The Future of Our World. Common MythConceptions | Information is Beautiful. A Taxonomy of Ideas? Doesn't matter how many times I see this, it always blows my mind. 20 Gifs That Explain How Things Work ‹ FREEYORK. Sometimes you just need an image to help you understand something. And if that image is in motion and shows you something that you otherwise would never see, all the better. Below is a set of animated gifs that show us how certain things work.
What happens when we swallow. How keys and locks work. How ants walk. This gif shows the development of the human face in the womb. How a ladybug flies. How small the earth would be compared to NML Cygni, the largest known star How dandelion grows. How beautiful music is produced in a trumpet. This is what you can do with your screen. This is what an egg looks like underwater without its shell. How black hole devours a star. Number of flights per day. What happens when you apply a sunscreen. The Pythagorean theorem (a² + b² = c²) demonstrated visibly. How military helmet camouflage is applied. How water refracts the light. How a beanstalk (or other vine fruits, weeds, or vegetables) finds support. How braces change your teeth. What happens when dogs drink water. All Pictures. Internet Psychology. 50 psychology studies reveal how people are using email, Facebook, Twitter, online dating and more. Twitter is an unsocial network. 59% of people check email from the bathroom.
Online daters do lie, but only a little. These are just a few of the psychological insights revealed in more than 50 internet psychology studies. Read on for more on how people’s behaviour has adapted (or not) to the demands of the online society. Image credit: Darren Hester. Psychology studies relevant to everyday life from PsyBlog. Brain Tricks - This Is How Your Brain Works. The Psychology of Flow (in under 300 words) What is it like to be fully alive, right now, engaged with what you are doing? That’s the psychology of flow. When the happiness and creativity expert Mihaly Csikszentmihalyi was studying how painters work, he noticed an odd thing. When their painting was going well they didn’t care about getting tired, hungry or uncomfortable, they just carried on. But when the painting was finished, they rapidly lost interest in it. What was this special state of mind that seemed to absorb the whole of your being?
When you’re in a flow state: an hour can pass in the blink of an eye,you feel what you are doing is important,you’re not self-conscious,action and awareness merges,you feel in full control,and the experience is intrinsically rewarding. To create a flow experience, you need: The experience of flow has been studied amongst surgeons, writers, artists, scientists, athletes and people just socialising and playing games. It’s not always easy to achieve but being in a state of flow is a beautiful thing.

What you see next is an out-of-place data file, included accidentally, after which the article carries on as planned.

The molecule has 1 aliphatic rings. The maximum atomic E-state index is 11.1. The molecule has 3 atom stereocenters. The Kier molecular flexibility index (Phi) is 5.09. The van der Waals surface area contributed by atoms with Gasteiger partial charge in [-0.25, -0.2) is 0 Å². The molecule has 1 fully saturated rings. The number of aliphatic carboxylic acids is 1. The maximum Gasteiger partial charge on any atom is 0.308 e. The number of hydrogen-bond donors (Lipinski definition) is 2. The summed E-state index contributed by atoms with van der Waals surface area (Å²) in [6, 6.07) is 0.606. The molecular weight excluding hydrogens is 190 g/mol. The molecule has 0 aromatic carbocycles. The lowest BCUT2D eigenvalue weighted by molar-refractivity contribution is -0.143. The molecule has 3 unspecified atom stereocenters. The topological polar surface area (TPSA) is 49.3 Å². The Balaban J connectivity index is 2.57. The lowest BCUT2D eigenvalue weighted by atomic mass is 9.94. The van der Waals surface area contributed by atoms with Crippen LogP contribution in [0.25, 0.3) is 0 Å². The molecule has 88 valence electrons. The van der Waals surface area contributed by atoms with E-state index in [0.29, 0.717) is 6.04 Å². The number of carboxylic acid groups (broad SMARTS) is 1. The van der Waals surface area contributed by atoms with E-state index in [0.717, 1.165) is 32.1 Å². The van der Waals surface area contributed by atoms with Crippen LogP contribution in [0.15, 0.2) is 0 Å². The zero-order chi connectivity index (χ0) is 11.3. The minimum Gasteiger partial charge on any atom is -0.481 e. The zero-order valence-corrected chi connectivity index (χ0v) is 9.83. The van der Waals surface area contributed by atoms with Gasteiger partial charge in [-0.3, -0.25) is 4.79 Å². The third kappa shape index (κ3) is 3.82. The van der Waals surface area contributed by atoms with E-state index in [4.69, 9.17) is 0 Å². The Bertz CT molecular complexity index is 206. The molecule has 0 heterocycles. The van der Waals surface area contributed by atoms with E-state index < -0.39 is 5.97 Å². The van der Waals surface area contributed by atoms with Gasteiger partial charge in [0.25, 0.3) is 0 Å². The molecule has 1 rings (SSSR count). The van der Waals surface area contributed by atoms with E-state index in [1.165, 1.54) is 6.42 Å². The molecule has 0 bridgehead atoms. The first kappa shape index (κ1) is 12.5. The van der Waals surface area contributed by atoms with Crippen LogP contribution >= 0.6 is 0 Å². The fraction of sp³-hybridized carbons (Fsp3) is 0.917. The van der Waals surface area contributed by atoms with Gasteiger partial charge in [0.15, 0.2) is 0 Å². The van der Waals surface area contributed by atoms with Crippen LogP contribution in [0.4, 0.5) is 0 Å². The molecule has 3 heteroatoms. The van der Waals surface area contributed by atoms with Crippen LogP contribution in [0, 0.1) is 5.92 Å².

7 More Psychological Techniques. Trying to make connections? Here are seven more research-based techniques to increase creativity. “Creativity can solve almost any problem. The creative act, the defeat of habit by originality overcomes everything.” ~George Lois Following on from a previous article on how to be creative, which had a tremendous response, here are another 7 techniques for breaking through a creative block. 1. Counterfactual mindset Conjuring up what might have been gives a powerful boost to creativity.
Markman et al. (2007) found that using counterfactuals (what might have happened but didn’t) sometimes doubled people’s creativity. Analytical problems are best tackled with a subtractive mind-set: thinking about what could have been taken away from the situation.Expansive problems benefited most from an additive counterfactual mind-set: thinking about what could have been added to the situation. 2. So don’t avoid complications, gather them all up; they may well help jog your memory. 3. 4. 5. 6. 7. The Psychology of Storytelling and Empathy, Animated. I want to tell you a story about two neurochemicals… Storytelling has remarkable effects on our brain and on our behaviour. In a series of experiments in his lab, Paul Zak has shown that when watching a short, sad story about a father and son, two interesting neurochemicals are produced: Cortisol–which people feel as distress and encourages them to pay attention to the story.Oxytocin–which promotes connection and care and encourages people to feel empathy.
After experiencing the story, people who produced the most oxytocin were the most likely to give money to others they couldn’t see. The molecule seemed to make them more generous (Zak et al., 2007). This video explains the research and how it connects to a 150-year-old theory of storytelling: Stories without key elements–including a climax and denouement–do not engage the brain in the same way. Oxytocin doesn’t just make us more generous, though, it’s effects can be harnessed for less noble purposes. Zak said:
The Brain. Athene's Theory of Everything. God is in The Neurons. The Afterlife Dysfunction. 9:30 Neuro-Awareness: The Real Secret. Children and adults. Gamification. Code. Creativity.